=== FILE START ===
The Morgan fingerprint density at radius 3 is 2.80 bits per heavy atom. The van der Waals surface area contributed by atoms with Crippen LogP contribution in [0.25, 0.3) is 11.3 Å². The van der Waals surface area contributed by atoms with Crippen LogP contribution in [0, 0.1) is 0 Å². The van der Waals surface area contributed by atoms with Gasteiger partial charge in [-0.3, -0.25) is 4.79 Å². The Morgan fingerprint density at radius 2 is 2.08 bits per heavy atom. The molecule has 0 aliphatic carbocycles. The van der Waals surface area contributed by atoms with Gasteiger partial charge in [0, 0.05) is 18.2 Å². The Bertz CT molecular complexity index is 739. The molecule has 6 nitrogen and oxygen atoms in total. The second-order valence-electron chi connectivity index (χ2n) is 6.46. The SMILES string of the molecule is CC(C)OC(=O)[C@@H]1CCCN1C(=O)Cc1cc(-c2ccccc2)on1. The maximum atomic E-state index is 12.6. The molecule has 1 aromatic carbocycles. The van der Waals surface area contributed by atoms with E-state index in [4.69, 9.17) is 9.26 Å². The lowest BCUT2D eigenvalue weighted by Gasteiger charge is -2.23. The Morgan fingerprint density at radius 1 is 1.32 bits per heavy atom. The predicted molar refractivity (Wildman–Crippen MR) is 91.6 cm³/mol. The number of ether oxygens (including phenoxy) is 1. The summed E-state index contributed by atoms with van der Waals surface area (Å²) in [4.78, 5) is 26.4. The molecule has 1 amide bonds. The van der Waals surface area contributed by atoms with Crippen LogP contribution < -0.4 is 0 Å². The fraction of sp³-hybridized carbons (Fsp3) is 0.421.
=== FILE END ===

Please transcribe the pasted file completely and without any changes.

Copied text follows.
The Morgan fingerprint density at radius 3 is 2.80 bits per heavy atom. The van der Waals surface area contributed by atoms with Crippen LogP contribution in [0.25, 0.3) is 11.3 Å². The van der Waals surface area contributed by atoms with Crippen LogP contribution in [0, 0.1) is 0 Å². The van der Waals surface area contributed by atoms with Gasteiger partial charge in [-0.3, -0.25) is 4.79 Å². The Morgan fingerprint density at radius 2 is 2.08 bits per heavy atom. The molecule has 0 aliphatic carbocycles. The van der Waals surface area contributed by atoms with Gasteiger partial charge in [0, 0.05) is 18.2 Å². The Bertz CT molecular complexity index is 739. The molecule has 6 nitrogen and oxygen atoms in total. The second-order valence-electron chi connectivity index (χ2n) is 6.46. The SMILES string of the molecule is CC(C)OC(=O)[C@@H]1CCCN1C(=O)Cc1cc(-c2ccccc2)on1. The maximum atomic E-state index is 12.6. The molecule has 1 aromatic carbocycles. The van der Waals surface area contributed by atoms with E-state index in [4.69, 9.17) is 9.26 Å². The lowest BCUT2D eigenvalue weighted by Gasteiger charge is -2.23. The Morgan fingerprint density at radius 1 is 1.32 bits per heavy atom. The predicted molar refractivity (Wildman–Crippen MR) is 91.6 cm³/mol. The number of ether oxygens (including phenoxy) is 1. The summed E-state index contributed by atoms with van der Waals surface area (Å²) in [4.78, 5) is 26.4. The molecule has 1 amide bonds. The van der Waals surface area contributed by atoms with Crippen LogP contribution < -0.4 is 0 Å². The fraction of sp³-hybridized carbons (Fsp3) is 0.421.